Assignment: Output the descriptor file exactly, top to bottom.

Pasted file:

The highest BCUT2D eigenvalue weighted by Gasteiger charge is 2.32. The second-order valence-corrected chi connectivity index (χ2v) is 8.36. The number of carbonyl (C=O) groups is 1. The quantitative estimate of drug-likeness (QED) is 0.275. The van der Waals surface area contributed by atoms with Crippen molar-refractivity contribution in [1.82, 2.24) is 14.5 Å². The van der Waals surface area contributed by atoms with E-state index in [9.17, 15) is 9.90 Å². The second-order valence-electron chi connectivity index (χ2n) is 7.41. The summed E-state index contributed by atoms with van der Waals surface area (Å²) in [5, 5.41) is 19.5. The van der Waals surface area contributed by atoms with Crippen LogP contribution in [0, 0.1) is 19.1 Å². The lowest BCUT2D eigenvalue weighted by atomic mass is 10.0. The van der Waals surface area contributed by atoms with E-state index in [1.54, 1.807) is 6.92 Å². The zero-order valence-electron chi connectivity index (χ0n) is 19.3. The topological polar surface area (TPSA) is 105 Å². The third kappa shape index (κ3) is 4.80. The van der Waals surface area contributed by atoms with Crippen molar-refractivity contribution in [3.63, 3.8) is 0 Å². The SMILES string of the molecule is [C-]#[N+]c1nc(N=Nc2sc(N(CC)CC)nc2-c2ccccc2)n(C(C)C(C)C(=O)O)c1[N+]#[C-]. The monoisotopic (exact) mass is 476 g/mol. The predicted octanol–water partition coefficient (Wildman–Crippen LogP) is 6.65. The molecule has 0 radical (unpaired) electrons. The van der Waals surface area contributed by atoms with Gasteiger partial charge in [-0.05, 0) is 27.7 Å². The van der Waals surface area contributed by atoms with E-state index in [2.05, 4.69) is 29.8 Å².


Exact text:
The highest BCUT2D eigenvalue weighted by Gasteiger charge is 2.32. The second-order valence-corrected chi connectivity index (χ2v) is 8.36. The number of carbonyl (C=O) groups is 1. The quantitative estimate of drug-likeness (QED) is 0.275. The van der Waals surface area contributed by atoms with Crippen molar-refractivity contribution in [1.82, 2.24) is 14.5 Å². The van der Waals surface area contributed by atoms with E-state index in [9.17, 15) is 9.90 Å². The second-order valence-electron chi connectivity index (χ2n) is 7.41. The summed E-state index contributed by atoms with van der Waals surface area (Å²) in [5, 5.41) is 19.5. The van der Waals surface area contributed by atoms with Crippen LogP contribution in [0, 0.1) is 19.1 Å². The lowest BCUT2D eigenvalue weighted by atomic mass is 10.0. The van der Waals surface area contributed by atoms with E-state index in [1.54, 1.807) is 6.92 Å². The zero-order valence-electron chi connectivity index (χ0n) is 19.3. The topological polar surface area (TPSA) is 105 Å². The third kappa shape index (κ3) is 4.80. The van der Waals surface area contributed by atoms with Crippen molar-refractivity contribution in [3.63, 3.8) is 0 Å². The SMILES string of the molecule is [C-]#[N+]c1nc(N=Nc2sc(N(CC)CC)nc2-c2ccccc2)n(C(C)C(C)C(=O)O)c1[N+]#[C-]. The monoisotopic (exact) mass is 476 g/mol. The predicted octanol–water partition coefficient (Wildman–Crippen LogP) is 6.65. The molecule has 0 radical (unpaired) electrons. The van der Waals surface area contributed by atoms with Gasteiger partial charge in [-0.05, 0) is 27.7 Å². The van der Waals surface area contributed by atoms with E-state index in [2.05, 4.69) is 29.8 Å².